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Dyre times for online banking customers

Angela_Gunn ‎07-22-2014 09:44 AM - edited ‎07-22-2014 10:36 AM

By Mat Powell, Security Researcher, HP DVLabs


Dyreza (or Dyre) is one of the newer banking trojans on the scene, targeting major online banking services – dire indeed for unprotected customers of those institutions. Dyre uses browser hooking – a technique that allows the trojan to intercept sensitive web traffic prior to encryption – to perform a man-in-the-middle (MITM) attack, circumventing SSL and harvesting banking credentials.

Delivered mainly through spam campaigns, the primary targets at this time appear to be customers of specific banks in the UK and US. Prior to their credentials being submitted to their financial institution, a copy of the information is sent to an attacker-controlled server in clear text. 


Once infected, the malware’s first line of business is to discover the host’s public-facing IP address.  To do this, it uses a protocol called Simple Traversal of UDP Through NAT (STUN) to obtain the public IP. 


Essentially, the malware sends a request to the gateway, the gateway forwards the request to a STUN server, and the STUN returns the public IP back to the host through the gateway.  In the figure to the right we see the request, followed by the response.

Dyre begins by hooking the user’s web browser and establishing persistence. 

During this time, the malware makes multiple HTTP GET requests to the C2 infrastructure to report system information such as hostname, operating system, and build level along with a unique hash-identifer to identify the host.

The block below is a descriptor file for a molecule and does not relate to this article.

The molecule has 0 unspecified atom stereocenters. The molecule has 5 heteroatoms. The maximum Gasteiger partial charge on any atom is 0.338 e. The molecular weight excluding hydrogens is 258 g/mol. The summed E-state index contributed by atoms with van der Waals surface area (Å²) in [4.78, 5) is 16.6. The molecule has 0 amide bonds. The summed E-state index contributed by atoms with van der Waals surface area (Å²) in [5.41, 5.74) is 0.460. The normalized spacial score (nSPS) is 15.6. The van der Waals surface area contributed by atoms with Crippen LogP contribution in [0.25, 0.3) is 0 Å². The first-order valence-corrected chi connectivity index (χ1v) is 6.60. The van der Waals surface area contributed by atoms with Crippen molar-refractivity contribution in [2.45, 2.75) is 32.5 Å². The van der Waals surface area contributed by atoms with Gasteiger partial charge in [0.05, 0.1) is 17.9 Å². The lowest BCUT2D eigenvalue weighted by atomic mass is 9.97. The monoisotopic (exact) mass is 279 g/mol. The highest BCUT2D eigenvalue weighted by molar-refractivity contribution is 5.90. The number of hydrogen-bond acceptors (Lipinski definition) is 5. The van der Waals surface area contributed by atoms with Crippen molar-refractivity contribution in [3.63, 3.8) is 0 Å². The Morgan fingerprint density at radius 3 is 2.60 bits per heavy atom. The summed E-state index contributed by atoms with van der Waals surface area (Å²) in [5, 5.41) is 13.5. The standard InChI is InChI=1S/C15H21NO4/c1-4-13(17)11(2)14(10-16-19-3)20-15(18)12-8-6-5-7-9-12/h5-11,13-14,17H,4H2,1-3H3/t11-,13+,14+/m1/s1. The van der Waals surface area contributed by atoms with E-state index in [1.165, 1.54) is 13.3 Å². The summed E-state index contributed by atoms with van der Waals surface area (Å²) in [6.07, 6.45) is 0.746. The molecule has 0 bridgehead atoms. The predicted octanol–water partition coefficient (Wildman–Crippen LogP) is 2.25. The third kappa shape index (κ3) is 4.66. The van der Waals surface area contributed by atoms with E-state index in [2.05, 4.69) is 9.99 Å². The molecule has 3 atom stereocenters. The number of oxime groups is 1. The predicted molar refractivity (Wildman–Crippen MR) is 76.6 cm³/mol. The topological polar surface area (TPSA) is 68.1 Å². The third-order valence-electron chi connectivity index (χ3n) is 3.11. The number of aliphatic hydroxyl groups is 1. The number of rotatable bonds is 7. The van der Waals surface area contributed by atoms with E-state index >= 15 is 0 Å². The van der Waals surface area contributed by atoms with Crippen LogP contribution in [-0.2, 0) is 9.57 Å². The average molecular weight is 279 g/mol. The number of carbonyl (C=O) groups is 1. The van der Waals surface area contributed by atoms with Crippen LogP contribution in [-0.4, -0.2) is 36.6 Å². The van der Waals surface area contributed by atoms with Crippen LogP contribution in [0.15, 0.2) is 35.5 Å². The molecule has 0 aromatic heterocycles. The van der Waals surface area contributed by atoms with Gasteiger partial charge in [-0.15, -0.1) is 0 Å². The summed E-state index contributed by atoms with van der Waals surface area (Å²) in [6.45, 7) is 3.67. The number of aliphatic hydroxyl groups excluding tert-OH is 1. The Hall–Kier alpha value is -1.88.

Public IP Address    209.XX.46.XX
Computer/Hostname    WIN-C036ANE81QT
Operating System     Win_7_SP1_64bit
OS Build             W617601
NAT Information      unknown%20NAT
Unique Identifier    7F2CB755DC3FDA2F5018CC3A5D162873



Figure 2: HTTP GET request and unique identifier


For persistence, the malware moved itself to the Application Data folder as “googleupdaterr.exe”, along with an encrypted configuration file:


C:\Documents and Settings\mrpowell\Application Data\googleupdaterr.exe
C:\Documents and Settings\mrpowell\Application Data\userdata.dat

Figure 3: Application data folder and encrypted configuration file


And a new RUN key pointing to itself:


C:\Documents and Settings\mrpowell\Application Data\googleupdaterr.exe


Figure 4: RUN key


It’s not until the users access one of four specific financial institutions that the malware goes to work. The organizations currently affected are:

  • Bank of America (North America)
  • Ulster Bank (Ireland)
  • Royal Bank of Scotland (Scotland)
  • National Westminster Bank (United Kingdom)


We visited the Bank of America website and entered a bogus user ID to see what would happen when we clicked the Sign In button. 

The result?  Shenanigans.




Figure 5: Bank of America sign-in screen

As soon as we pressed the button, the malware intercepted our request prior to encryption and shipped it back to the C2 server in clear text.  You can see in the body my original request, including my cookies, session, and userid.




Figure 6: Intercepted request in clear text


The C2 server then responds with a message that the post has been received.



 Figure 7: C2 server response

At the end of the day, what can you do to protect yourslef against this threat?  Strong security policies revolving around least priviledge, SPAM filtering, and security awareness are great starts.  HP TippingPoint customers can enable Filter 16441 HTTP: Dyre Malware Communication Attempt created by the DVLabs team and shipped on July 1st,2014 on DV8575.  The mainline DV will be updated on July 29th and customers looking to proactively deploy the updated filter can request a custom CSW.

Join us at HP Protect, September 8-11, in Washington DC!

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